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« Reply #9 on: January 27, 2014, 07:26:01 PM »

Welcome to the forum.
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sc-bee
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« Reply #10 on: January 28, 2014, 05:51:42 PM »

I see you are no longer hopelessly lost Smiley
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John 3:16
rjmeyer
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« Reply #11 on: January 28, 2014, 06:52:59 PM »

Patricia, are you taking any beekeeping classes?
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crane
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« Reply #12 on: January 28, 2014, 08:08:09 PM »

Welcome to the boards Patricia. You guys make really good ceiling fans up there!  Wink
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Patricia H
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« Reply #13 on: January 28, 2014, 08:17:21 PM »

Hi,
Yes I am. I joined the LI Beekeepers Organization and will be taking a course under Ray Lackey from Bohemia. I went to my first meeting of the LI Beekeepers this past Sunday in Smithtown. Very nice people. Right now I'm making lists of what I want to purchase as far as hives and equipment It gets expensive. I have some nucs ordered through Ray Lackey so I'm ready to do it. I stayed on this site for 2 hrs last night getting all kinds of info such as plastic or wax foundation (I decided against the plastic), 8 frame or 10 frame setup, so I'm going with the 8. I'm trying to learn from what others are saying in their experiences. And I also learned how to reply on this forum tonight so I'm not quite hopelessly lost. Smiley
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rjmeyer
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« Reply #14 on: January 28, 2014, 09:40:24 PM »

Patricia, are you taking Ray Lackeys season long course? I started with Ray and went with all his recomendations to date. I help him unload the nucs when they arrive i think its a blast. I was at last Sundays meeting as well, very interesting speaker on making money off your hives. Ray is a great teacher and you will be amazed at his knowledge of beekeeping. how many Nucs did you order?
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Patricia H
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« Reply #15 on: January 28, 2014, 10:30:02 PM »

Yes I was at that meeting and got the new member greeting. I signed up for a crash course that was supposed to be all day Sat Feb. 8th but Ray just said tonight it's been cancelled because of not enough people. So I'm aiming for the same course in March in St. James. I would have liked the all season long one but I have scheduling conflicts. I ordered 2 nucs and am thinking of adding a 3rd. On the fence about that one. Glad you have good things to say about Ray and the courses. How many hives do you have?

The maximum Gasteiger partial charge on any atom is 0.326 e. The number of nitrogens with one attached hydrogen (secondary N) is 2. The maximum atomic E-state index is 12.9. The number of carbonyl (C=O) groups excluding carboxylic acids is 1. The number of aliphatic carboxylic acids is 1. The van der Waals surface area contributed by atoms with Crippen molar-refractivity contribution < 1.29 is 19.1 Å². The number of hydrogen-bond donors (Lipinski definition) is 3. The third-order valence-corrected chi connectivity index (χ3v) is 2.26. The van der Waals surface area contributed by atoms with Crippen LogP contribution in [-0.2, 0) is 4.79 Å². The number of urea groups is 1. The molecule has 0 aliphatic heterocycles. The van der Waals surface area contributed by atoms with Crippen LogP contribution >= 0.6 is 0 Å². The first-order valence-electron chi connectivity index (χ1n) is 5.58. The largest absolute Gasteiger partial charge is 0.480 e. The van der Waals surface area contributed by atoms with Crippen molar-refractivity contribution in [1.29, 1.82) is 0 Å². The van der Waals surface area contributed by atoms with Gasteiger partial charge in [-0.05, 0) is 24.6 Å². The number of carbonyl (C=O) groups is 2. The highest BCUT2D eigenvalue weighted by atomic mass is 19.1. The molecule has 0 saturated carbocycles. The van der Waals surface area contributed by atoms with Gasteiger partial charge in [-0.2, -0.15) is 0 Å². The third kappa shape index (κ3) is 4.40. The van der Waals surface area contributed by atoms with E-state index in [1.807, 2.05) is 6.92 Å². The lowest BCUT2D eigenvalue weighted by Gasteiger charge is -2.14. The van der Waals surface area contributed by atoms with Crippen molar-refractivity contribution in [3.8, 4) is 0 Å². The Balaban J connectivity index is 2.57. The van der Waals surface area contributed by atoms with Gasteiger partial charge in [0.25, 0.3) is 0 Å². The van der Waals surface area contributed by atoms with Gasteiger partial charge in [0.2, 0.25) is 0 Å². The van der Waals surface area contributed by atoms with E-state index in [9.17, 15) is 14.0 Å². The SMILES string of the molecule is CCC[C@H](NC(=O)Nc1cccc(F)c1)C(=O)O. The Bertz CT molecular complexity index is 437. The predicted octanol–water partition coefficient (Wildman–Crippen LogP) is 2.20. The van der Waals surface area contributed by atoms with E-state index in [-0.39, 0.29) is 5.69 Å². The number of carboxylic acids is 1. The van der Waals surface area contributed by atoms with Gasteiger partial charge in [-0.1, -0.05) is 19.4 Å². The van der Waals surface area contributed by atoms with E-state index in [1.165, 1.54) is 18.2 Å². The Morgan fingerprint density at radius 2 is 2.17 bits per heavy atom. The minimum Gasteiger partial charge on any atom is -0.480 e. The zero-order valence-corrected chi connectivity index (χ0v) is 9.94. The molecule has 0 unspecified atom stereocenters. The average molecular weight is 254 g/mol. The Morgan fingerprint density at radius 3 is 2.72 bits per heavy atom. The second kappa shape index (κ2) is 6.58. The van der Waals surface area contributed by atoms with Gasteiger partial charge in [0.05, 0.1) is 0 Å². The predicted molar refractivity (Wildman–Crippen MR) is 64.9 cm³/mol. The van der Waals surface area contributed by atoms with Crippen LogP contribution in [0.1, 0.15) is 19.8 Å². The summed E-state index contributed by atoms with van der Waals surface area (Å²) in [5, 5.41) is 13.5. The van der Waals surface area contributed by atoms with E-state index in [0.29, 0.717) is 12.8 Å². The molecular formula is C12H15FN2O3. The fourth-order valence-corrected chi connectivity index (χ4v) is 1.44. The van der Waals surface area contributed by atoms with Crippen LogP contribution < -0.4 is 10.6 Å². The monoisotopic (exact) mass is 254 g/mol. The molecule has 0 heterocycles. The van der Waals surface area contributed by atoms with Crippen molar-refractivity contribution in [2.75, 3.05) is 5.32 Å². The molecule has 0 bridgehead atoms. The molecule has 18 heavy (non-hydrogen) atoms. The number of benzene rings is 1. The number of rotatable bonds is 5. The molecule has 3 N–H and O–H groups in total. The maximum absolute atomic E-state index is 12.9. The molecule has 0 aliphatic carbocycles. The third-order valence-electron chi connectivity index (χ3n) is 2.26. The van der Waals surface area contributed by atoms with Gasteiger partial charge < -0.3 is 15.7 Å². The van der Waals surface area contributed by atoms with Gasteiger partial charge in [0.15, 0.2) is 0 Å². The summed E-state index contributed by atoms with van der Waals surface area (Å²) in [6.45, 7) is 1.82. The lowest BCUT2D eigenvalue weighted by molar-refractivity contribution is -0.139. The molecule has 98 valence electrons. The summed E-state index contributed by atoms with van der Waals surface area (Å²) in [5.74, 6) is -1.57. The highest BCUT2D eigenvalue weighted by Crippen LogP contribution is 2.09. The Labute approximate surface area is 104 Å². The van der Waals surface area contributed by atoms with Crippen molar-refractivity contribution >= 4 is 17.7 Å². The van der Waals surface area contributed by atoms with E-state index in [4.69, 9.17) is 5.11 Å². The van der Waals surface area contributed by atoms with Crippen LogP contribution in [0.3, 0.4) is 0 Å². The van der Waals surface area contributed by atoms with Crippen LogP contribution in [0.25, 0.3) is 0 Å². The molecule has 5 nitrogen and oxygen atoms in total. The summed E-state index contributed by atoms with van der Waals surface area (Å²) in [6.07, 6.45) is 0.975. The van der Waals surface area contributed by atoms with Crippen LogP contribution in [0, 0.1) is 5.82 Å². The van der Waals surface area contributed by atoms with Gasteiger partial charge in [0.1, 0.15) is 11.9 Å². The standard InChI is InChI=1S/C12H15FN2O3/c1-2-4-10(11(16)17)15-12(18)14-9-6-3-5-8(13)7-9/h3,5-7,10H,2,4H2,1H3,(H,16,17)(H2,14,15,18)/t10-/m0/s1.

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rjmeyer
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« Reply #16 on: January 29, 2014, 06:21:17 AM »

Pat..I have 7 hives at the moment..not knowing your background. .I would highly recommend the season long course if you could swing it..just fyi Rays nucs are usually strong..many beginners have swarming issues early on..I started with 2 nucs in April and had 5 hives by June..the season long course was indespensible to me..but maybe you can mentor up with someone close to you through the club..
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Patricia H
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« Reply #17 on: January 30, 2014, 01:22:16 AM »

I definitely will only get 2 nucs after what you've experienced. Wow. I hope the bees are still the same as when you bought yours. I really wish I could take the season long course but it's not possible for me. I don't like having to just take a crash course but I have no alternative. That's why I'm watching as many videos as I can right now and am reading books.
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rdy-b